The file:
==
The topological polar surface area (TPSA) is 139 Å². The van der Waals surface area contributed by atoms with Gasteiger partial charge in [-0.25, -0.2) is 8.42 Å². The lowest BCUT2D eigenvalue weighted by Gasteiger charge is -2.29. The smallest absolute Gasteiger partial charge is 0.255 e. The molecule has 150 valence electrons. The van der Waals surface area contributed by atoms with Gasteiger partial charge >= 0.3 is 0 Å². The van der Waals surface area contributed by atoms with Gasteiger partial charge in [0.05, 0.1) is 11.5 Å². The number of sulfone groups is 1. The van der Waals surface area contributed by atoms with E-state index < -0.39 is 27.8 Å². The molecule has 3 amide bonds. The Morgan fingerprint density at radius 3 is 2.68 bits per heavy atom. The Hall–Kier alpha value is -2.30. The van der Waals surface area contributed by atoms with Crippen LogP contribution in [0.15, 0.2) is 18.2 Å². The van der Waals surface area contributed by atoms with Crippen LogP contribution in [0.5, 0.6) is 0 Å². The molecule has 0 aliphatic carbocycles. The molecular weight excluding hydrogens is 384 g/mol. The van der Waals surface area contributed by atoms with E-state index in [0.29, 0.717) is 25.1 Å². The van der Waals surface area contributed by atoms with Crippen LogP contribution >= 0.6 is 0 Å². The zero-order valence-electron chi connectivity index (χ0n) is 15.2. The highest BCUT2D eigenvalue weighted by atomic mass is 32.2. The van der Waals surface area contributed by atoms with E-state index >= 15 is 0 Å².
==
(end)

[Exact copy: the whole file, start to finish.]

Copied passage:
The topological polar surface area (TPSA) is 139 Å². The van der Waals surface area contributed by atoms with Gasteiger partial charge in [-0.25, -0.2) is 8.42 Å². The lowest BCUT2D eigenvalue weighted by Gasteiger charge is -2.29. The smallest absolute Gasteiger partial charge is 0.255 e. The molecule has 150 valence electrons. The van der Waals surface area contributed by atoms with Gasteiger partial charge >= 0.3 is 0 Å². The van der Waals surface area contributed by atoms with Gasteiger partial charge in [0.05, 0.1) is 11.5 Å². The number of sulfone groups is 1. The van der Waals surface area contributed by atoms with E-state index < -0.39 is 27.8 Å². The molecule has 3 amide bonds. The Morgan fingerprint density at radius 3 is 2.68 bits per heavy atom. The Hall–Kier alpha value is -2.30. The van der Waals surface area contributed by atoms with Crippen LogP contribution in [0.15, 0.2) is 18.2 Å². The van der Waals surface area contributed by atoms with Crippen LogP contribution in [0.5, 0.6) is 0 Å². The molecule has 0 aliphatic carbocycles. The molecular weight excluding hydrogens is 384 g/mol. The van der Waals surface area contributed by atoms with E-state index in [0.29, 0.717) is 25.1 Å². The van der Waals surface area contributed by atoms with Crippen LogP contribution >= 0.6 is 0 Å². The zero-order valence-electron chi connectivity index (χ0n) is 15.2. The highest BCUT2D eigenvalue weighted by atomic mass is 32.2. The van der Waals surface area contributed by atoms with E-state index >= 15 is 0 Å².